Third, the United States, all European nations, and Ukraine should now be shouting at the tops of their voices at the United Nations Security Council, the United Nations General Assembly, and the international media with their ample proof that Russia has invaded Ukraine and killed its people — including civilians — in an illegal land-grab that violates numerous provisions of the United Nations’ charter. The skilled Russian propaganda machine is kicking the United States and the European Union across-the-floor, quite successfully painting the West as the instigators of a conflict in Ukraine that Russia is now obliged — as a good neighbor — to pacify. It’s all pure manure, of course, but the West is losing the information war — and badly. It’s time for the West to step-up its game when it comes to the truth and the evidence.

Finally, as CNN correspondent Fareed Zakaria has noted, the United States and the European Union could consider removing Russia from the international banking system until Russia can finally learn to honor the agreements which it has signed, and abide by the norms of international law in the 21st century. Without the further loss of a single life on the tragic fields of combat, the West can demonstrate to Russia the importance of actually respecting nations, neighbors, laws, and borders. It can do all of this by taking Russia out of the international banking mechanisms governed by the Society for Worldwide Inter-bank Financial Telecommunication (SWIFT). This would put Russia on an international financial footing similar to, say, North Korea, and stem Russia’s economic ability to support its continuing invasion of Ukraine. It might even drive Russia into further economic strife. Why would the West do this, however? Especially when Russian Prime Minister Medvedev has stated that such an act would be met with unlimited consequences?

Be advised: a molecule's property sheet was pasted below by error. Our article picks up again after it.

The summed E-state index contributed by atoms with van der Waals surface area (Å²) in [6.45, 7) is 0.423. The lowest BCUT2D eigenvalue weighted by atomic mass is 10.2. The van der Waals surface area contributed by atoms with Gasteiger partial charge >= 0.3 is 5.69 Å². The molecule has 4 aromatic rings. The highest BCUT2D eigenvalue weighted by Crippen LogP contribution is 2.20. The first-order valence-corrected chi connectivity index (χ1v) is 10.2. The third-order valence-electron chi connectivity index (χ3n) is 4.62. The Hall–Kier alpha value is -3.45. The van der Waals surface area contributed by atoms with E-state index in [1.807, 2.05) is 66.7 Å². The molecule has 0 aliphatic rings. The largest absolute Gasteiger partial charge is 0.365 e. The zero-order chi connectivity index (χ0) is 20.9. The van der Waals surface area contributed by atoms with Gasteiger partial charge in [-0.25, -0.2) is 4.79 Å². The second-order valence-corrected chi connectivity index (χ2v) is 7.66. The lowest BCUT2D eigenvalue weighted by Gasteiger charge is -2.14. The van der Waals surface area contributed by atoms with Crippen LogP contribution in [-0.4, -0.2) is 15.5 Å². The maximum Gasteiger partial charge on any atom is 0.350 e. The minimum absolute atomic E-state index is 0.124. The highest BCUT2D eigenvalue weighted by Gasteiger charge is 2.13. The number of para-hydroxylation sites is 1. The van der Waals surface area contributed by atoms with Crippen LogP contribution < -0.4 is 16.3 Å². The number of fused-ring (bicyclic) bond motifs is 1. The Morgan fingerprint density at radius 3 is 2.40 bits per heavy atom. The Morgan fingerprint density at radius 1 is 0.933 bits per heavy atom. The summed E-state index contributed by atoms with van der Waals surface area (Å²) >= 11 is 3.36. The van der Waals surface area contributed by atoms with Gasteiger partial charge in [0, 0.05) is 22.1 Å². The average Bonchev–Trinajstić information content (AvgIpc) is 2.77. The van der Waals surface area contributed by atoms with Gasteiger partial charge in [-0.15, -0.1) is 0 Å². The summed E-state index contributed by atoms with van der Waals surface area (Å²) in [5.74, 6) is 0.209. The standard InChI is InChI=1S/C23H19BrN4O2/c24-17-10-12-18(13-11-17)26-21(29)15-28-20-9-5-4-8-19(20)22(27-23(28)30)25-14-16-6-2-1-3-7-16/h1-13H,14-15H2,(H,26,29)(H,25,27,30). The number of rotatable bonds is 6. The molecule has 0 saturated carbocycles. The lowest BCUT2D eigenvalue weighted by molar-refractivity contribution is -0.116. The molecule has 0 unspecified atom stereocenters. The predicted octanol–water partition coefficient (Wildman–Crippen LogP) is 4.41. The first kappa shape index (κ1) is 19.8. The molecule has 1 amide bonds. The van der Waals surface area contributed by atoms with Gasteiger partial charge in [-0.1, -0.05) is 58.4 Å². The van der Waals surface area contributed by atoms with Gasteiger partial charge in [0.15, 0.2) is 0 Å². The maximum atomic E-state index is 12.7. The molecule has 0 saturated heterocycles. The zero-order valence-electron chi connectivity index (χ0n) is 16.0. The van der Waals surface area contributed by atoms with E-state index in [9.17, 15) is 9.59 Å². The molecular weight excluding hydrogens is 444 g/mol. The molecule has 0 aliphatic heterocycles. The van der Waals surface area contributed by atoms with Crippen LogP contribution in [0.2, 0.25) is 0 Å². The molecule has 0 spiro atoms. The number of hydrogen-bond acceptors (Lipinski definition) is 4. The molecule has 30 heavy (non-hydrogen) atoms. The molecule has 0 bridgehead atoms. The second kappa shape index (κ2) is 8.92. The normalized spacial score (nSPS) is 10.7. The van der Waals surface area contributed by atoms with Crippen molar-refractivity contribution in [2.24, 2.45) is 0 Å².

We would do this because, for one, Putin and his gangsters in Ukraine mercilessly killed 298 innocent passengers aboard MH-17 — a crime against humanity for which they have never been and never will be called to account, largely owing to the fact that the West lacks the fortitude even to demand an answer, although Putin’s many victims included children. Putin and his henchmen ruthlessly blew an unarmed civilian aircraft out of the sky . . . and we’ve all just stood by, wringing our hands. How nice for us. How awful for those who suffered from this terrible injustice. Will we, in fact, never respond to this mass-murder of innocents?

We would also do this because it’s clear that the loss of Russian soldiers illegally present in Ukraine — killing Ukrainian civilians and soldiers — is of minor consequence to Putin. He simply doesn’t care if Russian soldiers perish in the pursuit of his ill-conceived frolic. His ability to pay-off his boyars in the Russian oligarchy, however, is of some consequence to him. Putin has fleeced billions of dollars off of the backs of the people who blindly “elected” him. It would be nice if the world’s press finally took notice of this fact, but in the meantime, Russia’s exclusion from SWIFT and the ensuing complication of the means to pay-off his boyars might just be enough to end the conflict in Ukraine, and even to restore peace in Europe. All without firing a shot. We all hope for this, but it will require the kind of leadership from the United States and the European Union — the self-proclaimed guardians of freedom — that we’ve yet to see. We’re all eager to see such leadership. The people of Ukraine who yet believe in Western values are dying to see it, as well. Literally.